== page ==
ADHD in the News 2017-06-15
Young drivers with ADHD 36% more likely to have an accident, study says
Adolescents with attention deficit hyperactivity disorder are 36% more likely than other adolescent drivers to get into a car accident, according to a study published Monday in JAMA Pediatrics. Previous research has found much higher rates of crash risks for young people with ADHD...The new study's authors noted that the earlier research had limitations, such as using small samples of teens from specialty clinics and relying on self- and parent-reported accidents.
Experimental ADHD Drugs Aimed at Aggression, Genetic Targets
MIAMI – Medications in development for the treatment of attention-deficit/hyperactivity disorder (ADHD) target specific behaviors, such as impulsive aggression, and genes that involve the glutamatergic network, new research shows. In the first of two studies presented here at the American Society of Clinical Pharmacology (ASCP), researchers reported on improvements in the management of impulsive aggression in children with ADHD with long-term therapy, lasting more than 6 months, of extended-release molindone (SPN-810, Supernus) as an adjunct to stimulant monotherapy.
Minority children on Medicaid less likely to continue ADHD treatment
Black and Hispanic children enrolled in Medicaid are significantly more likely to discontinue pharmacological treatment for attention-deficit/hyperactivity disorder when compared with Medicaid-enrolled white children, according to study results.
Study analyzes ADHD diagnosis, stimulant use after guideline released
Diagnosis of attention-deficit/hyperactivity disorder (ADHD) stopped increasing and stimulant use remained constant among U.S preschool children after the 2011 release of the AAP clinical practice guideline on the diagnosis and treatment of ADHD (http://bit.ly/2p0JpNW). These findings are detailed in a recently published study involving the AAP Pediatric Research in Office Settings (PROS) network."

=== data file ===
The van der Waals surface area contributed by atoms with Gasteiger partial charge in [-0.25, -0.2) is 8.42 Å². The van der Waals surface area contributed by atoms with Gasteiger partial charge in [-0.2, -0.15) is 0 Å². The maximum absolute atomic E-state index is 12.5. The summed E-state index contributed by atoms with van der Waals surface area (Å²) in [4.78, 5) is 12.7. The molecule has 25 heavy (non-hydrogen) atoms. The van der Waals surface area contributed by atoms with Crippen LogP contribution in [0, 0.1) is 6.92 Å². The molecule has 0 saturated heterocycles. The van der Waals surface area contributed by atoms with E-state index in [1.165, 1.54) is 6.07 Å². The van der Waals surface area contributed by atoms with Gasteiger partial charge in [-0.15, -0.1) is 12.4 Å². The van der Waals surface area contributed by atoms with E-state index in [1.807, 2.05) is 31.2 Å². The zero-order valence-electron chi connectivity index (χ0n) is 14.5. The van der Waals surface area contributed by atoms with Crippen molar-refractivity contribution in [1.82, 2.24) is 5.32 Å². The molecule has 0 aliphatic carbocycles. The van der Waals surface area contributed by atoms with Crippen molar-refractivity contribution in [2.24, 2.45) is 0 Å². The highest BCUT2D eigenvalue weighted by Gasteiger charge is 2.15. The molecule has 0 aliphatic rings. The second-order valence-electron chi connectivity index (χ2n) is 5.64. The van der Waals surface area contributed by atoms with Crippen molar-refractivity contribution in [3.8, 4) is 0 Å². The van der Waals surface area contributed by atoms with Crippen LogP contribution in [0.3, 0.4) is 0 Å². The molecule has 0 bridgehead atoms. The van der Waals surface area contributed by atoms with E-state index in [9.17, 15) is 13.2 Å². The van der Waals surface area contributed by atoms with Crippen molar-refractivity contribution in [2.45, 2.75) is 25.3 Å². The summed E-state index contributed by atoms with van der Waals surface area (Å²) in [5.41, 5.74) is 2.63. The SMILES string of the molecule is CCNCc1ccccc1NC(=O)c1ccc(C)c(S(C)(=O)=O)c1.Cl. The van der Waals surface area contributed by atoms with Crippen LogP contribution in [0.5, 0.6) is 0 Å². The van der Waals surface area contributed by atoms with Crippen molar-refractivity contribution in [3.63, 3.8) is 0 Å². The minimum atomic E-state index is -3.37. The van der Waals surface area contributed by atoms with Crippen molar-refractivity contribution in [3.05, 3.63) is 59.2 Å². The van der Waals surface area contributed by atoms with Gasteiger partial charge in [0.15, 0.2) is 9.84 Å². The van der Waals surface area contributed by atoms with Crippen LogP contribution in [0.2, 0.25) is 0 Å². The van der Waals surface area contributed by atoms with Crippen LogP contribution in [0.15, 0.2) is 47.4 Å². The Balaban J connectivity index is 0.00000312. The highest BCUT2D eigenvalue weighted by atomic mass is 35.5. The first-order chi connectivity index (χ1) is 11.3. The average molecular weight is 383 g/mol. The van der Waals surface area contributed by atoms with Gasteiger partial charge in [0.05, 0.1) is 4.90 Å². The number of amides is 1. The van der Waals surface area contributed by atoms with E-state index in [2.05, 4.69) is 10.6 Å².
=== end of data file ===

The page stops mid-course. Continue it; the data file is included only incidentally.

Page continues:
Impairment persists despite treatment in adult ADHD
Despite treatment with short- or long-acting medications, adults with attention-deficit/hyperactivity disorder report more impairment than do non-ADHD adults across several domains of daily life, and at certain times of day. The findings, from a study presented at the annual meeting of the American Psychiatric Association, suggest that adults with ADHD have burdens that may persist despite medication.
Does medication really improve outcomes for kids with ADHD? (VIDEO)
For Contemporary Pediatrics, Dr Bobby Lazzara discusses a controversial UK-based study published in JAMA Pediatrics that examined how well pharmacologic interventions for ADHD help education and health outcomes for impacted kids.
Most ADHD medicine used by December-born children
Children born at the end of the year are more likely to receive ADHD medication or an ADHD diagnosis than children born early in the year. This is according to a new study from the Norwegian Institute of Public Health. The researchers have examined ADHD diagnoses and ADHD medication use among 510,000 Norwegian children aged 6-14 years (born in the period 1998-2006).
An ADHD Summer Reading Challenge
Reading is one of the most crucial activities for children, promoting language development, building knowledge, and setting up academic success – but getting children with ADHD to read can be tough. ADHD makes reading more difficult, since reading relies on attention and executive function...Summer is a great opportunity to encourage reading and create new habits...Here’s how to encourage reading this summer.
10 Questions to Ask Yourself Before Putting Your Child on ADHD Medication
Unsure whether your child needs meds for ADHD? This checklist will help you make an informed decision. Here's what you need to know."
What Diet Choices Can Help Kids With ADHD Calm Down?
Dr. Sanford Newmark, head of the Pediatric Integrative Neurodevelopmental Program and Medical Director at the Osher Center for Integrative Medicine at the University of California–San Francisco, says that a “sensible diet is important for all children, but especially those with ADHD.”